Flight of a Raven

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Status: Finished  |  Genre: Horror  |  House: Booksie Classic

This is a creative essay I wrote for my humanities class prompted by Edgar Allan Poe's "The Raven".

Flight of a Raven

It was a cold midnight, cold and calm. Wind carried wisps of December snow over New York City, giving the appearance of purity with its whiteness. The city was quiet at this time, most preferring to be in the comfort of their home, though, some were in the theaters, at the opera or a late play.

Far above the city, observing all of this, a single raven flew. However, this was no ordinary raven; no, he was something altogether different. This particular raven knew things no ordinary raven would know.

Of course, being what he was, he was allowed to know these things, things about the dead the living were not allowed to know. He had done many a job that made him became a remembrance of lost loved ones. However, his true responsibility was to allow people to find their acceptance of that loss, the loss of a loved one.

The form he’d chosen, a raven, had been carefully chosen. It was a symbol, a bird of ill omen to most, yet his appearance did not mean the end of the life of the living one he visited. Instead, he was, as his Master called him, a reminder of those loved and lost, and an agent of acknowledgment of Death’s role in the lives of mortals.

This night was a little different than other nights. Tonight the raven was headed towards the cemetery to meet his Master, gliding easily on the suddenly harshening wind high above the buildings. Though the night was moonless and, due to the snow, there was little light from the city below he found his way quite easily. This city was his territory, his domain, therefore he knew it well. He also knew no other like himself could trespass into his New York without his Master’s consent. This was a rule.

The cemetery was below. The wrought iron gate surrounding the land had a light dusting of snow and the tombstones seemed shapeless masses rising from the frozen ground in an almost ghastly way. Some were crumbling, some new. The oldest of them stood in the back of the cemetery, near the oak, elm, and ash trees. These trees gave off the feeling that they were protecting the cemetery, somehow, watching over the dead.

The raven landed, perching in a low branch of a particularly old oak. Another symbol, the oak. A symbol of strength and protection, the raven thought fondly.

Here in the cemetery he was to meet his Master to receive his newest assignment. As always, he looked forward to seeing his Master. None of the servants could help themselves from looking forward to the Master’s presence. He was a comfort to them, as they themselves were dead. Yet there was also that recurring moment of fright when the Master approached, that recurring fear of Death, for what mortal does not fear Him? He is fear personified, Death clothed in mortal flesh, but Death nonetheless.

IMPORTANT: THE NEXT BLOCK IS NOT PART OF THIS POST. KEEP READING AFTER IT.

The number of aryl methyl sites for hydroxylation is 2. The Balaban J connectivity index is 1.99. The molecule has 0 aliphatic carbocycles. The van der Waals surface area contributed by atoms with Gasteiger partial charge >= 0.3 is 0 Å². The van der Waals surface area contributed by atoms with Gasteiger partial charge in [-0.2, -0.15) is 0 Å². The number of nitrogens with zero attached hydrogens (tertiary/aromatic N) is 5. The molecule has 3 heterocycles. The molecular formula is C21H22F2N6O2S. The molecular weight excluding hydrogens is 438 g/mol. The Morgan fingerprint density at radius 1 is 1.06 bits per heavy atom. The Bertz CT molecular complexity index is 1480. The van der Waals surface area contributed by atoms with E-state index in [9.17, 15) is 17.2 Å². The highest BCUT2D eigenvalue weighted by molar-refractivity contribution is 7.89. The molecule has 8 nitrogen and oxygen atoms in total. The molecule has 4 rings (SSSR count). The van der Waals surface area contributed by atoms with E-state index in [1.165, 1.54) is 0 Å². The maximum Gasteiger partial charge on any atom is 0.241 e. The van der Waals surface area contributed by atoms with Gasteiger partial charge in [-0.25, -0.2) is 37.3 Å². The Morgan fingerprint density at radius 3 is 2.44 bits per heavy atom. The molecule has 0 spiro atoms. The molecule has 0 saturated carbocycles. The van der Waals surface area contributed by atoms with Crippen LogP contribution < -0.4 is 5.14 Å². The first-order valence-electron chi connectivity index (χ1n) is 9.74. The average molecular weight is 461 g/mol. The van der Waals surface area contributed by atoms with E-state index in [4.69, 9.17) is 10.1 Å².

So yes, the raven decided, I still fear Death, though He is my Master, though I love Him.

A figure approached with inhuman grace, clad in flowing black robes, white hair and marble skin gleaming in the darkness. The raven involuntarily felt that moment of fear, then the acceptance of Death. He flew to his Master, landing only a few paces from Death’s naked feet. Slowly, the raven raised his eyes to the face of his Master and began his transformation.

The process was reasonably quick, yet gruesome to watch. The form of the raven expanded, the wings growing with the body. Feathers disappeared to form peach flesh, the beak softened to become pink lips. Soon there stood a boy of ten before Death, dressed in the clothing he had been buried in so long ago, the dark raven’s wings protruded from his shoulders the only indication that he was not normal.

When the boy saw his Master’s face he knew He had some important thing to tell him. This must be why He sent such an urgent message, the boy thought to himself.

“I am pleased to see you received my message and could meet me here on such short notice. I trust you remember your assignment of two years ago, this very night? To visit the mourning man whom had just lost his love, Lenore?”

“I do Master.” The boy thought back, recalling the memory of the man whom had asked him such painful, meaningless questions.

Death was appeased. He knew the boy was one of His most hardworking and was not at all surprised to find the boy remembered his assignment, though it had been two years since.

“Tragedy has struck again and Life has given over to me another soul. The very man you visited then, has died and lost his way. He is buried not far, and I wish you to guide him to my land. I know you can do this thing for me. I have been witness to your power.”

“Of course, Master. I will do as you wish.” The boy saw in his mind the grave of the man, a mental picture sent to him by his Master. It was not far, as Death had told him.

“That is well. I look forward to welcoming him into my home. Fly swiftly, child,” Death said, giving his final good-bye to the boy.

The boy bowed formally, then turned away and began to run down a line between the rows of tombstones. He needed sufficient speed to take flight in his humanoid form. Though the grave was not far, it would take a few minutes to reach.

He took to the air. He could not truly feel the cold, though snow swept around this larger form with vigor and would have stung the flesh of any living being. But he was not living, hadn’t been living for over two hundred years, and the thought of what chill and warmth on living flesh felt like escaped him.

Five minutes later the boy landed again, in the newest part of the cemetery. Beautiful carved angels dotted the land, standing as eternal watchers. Tenderly, thinking of himself and those like him, he brushed his fingers along the stone wings of one child angel, a boy no larger than himself. The roses resting at the carved angel’s feet, frost covered as they were, were a welcome dot of color in the black and white landscape, shadows and snow clashing for dominance of the cemetery.